Monday 11 July 2022

Leroux, Gaston "The Phantom of the Opera"

Leroux, Gaston "The Phantom of the Opera" (French: Le Fantôme de l'Opéra) - 1910
This is my ninth Classic Spin and we were given #5. And it also coincides with another challenge I take part in: Paris in July.

My niece gave this to me. Thank you, Jessica. She had received it from a friend and said she'd never read it. I said I love classics and would gladly read it. And I am always interested in reading any classic book and loved most of them. So, I put the book on my classics spin list and the number was drawn. Looks like it was the right time for it.

The description of the story says that it's riveting. Maybe I already heard too much about it before but I thought I misunderstood the word. But no, it is supposed to be completely engrossing; compelling. Well, it is a little too "fantastic" for me, a little too gothic.

Well written and the characters come to life, though I didn't really care for any of them. I love the French language and I really like the French but I seem to struggle with their literature. I have no idea why.

I like a few of the songs written for the musical by Andrew Lloyd Webber but I have never watched it. There must be a reason.

We read this in our international online book club in November 2023.

Some remarks from the discussion. The meeting was started with listening to the Phantom of the Opera signature song by Sarah Brightman and Steve Harley to make a suitable gothic atmosphere. 
The original story was much more a book than expected. It had a backstory, very visual storytelling, and a scary villain. Of course with old stories like this, it had not aged so well in terms of gender equality, but the mechanics and psychology of the phantom was quite interesting.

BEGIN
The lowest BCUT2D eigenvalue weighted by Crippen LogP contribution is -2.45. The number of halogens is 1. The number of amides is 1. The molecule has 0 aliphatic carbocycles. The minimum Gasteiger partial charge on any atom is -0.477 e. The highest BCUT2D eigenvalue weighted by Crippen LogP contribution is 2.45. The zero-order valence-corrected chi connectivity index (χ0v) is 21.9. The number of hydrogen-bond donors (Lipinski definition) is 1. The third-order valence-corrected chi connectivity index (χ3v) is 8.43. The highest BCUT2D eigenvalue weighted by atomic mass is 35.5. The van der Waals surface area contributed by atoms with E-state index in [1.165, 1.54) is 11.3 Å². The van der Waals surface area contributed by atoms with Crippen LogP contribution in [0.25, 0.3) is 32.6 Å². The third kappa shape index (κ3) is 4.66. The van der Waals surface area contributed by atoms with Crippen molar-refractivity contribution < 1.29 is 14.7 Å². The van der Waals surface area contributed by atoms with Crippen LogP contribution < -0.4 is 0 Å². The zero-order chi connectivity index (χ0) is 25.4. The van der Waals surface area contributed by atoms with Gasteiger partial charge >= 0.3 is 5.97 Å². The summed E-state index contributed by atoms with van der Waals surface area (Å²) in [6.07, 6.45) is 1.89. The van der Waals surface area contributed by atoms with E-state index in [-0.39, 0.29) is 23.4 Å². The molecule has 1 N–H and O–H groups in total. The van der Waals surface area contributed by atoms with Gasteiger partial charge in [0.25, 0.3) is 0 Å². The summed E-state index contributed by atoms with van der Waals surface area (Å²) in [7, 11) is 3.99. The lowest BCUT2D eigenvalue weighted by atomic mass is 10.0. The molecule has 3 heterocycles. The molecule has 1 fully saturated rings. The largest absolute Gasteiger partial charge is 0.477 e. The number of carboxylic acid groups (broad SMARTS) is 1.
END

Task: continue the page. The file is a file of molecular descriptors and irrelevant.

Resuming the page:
We were happy to know the original story now, compared to just the Webber musical version.

From the back cover:

"First published in French as a serial in 1909, The Phantom of the Opera is a riveting story that revolves around the young, Swedish Christine Daaé. Her father, a famous musician, dies, and she is raised in the Paris Opera House with his dying promise of a protective angel of music to guide her. After a time at the opera house, she begins hearing a voice, who eventually teaches her how to sing beautifully. All goes well until Christine's childhood friend Raoul comes to visit his parents, who are patrons of the opera, and he sees Christine when she begins successfully singing on the stage. The voice, who is the deformed, murderous 'ghost' of the opera house named Erik, however, grows violent in his terrible jealousy, until Christine suddenly disappears. The phantom is in love, but it can only spell disaster.

Leroux's work, with characters ranging from the spoiled prima donna Carlotta to the mysterious Persian from Erik's past, has been immortalized by memorable adaptations. Despite this, it remains a remarkable piece of Gothic horror literature in and of itself, deeper and darker than any version that follows.


  1. I really liked this one. But then I don't mind Gothic or fantastic. Sorry this one didn't work for you. :)

    1. I almost knew though I hoped it wouldn't be so, Lark. Thanks.

  2. That was certainly a cool gift to receive!
    Nice presentation

    1. Yes, Emma, I have some wonderful nieces who always think of me.

  3. I've often wondered how closely the Weber stage production follows the original story - it sounds like quite a lot! Except for the singing of course!

    1. Honestly, Brona, I've never even watched the film. So, I couldn't tell but I heard it is quite close.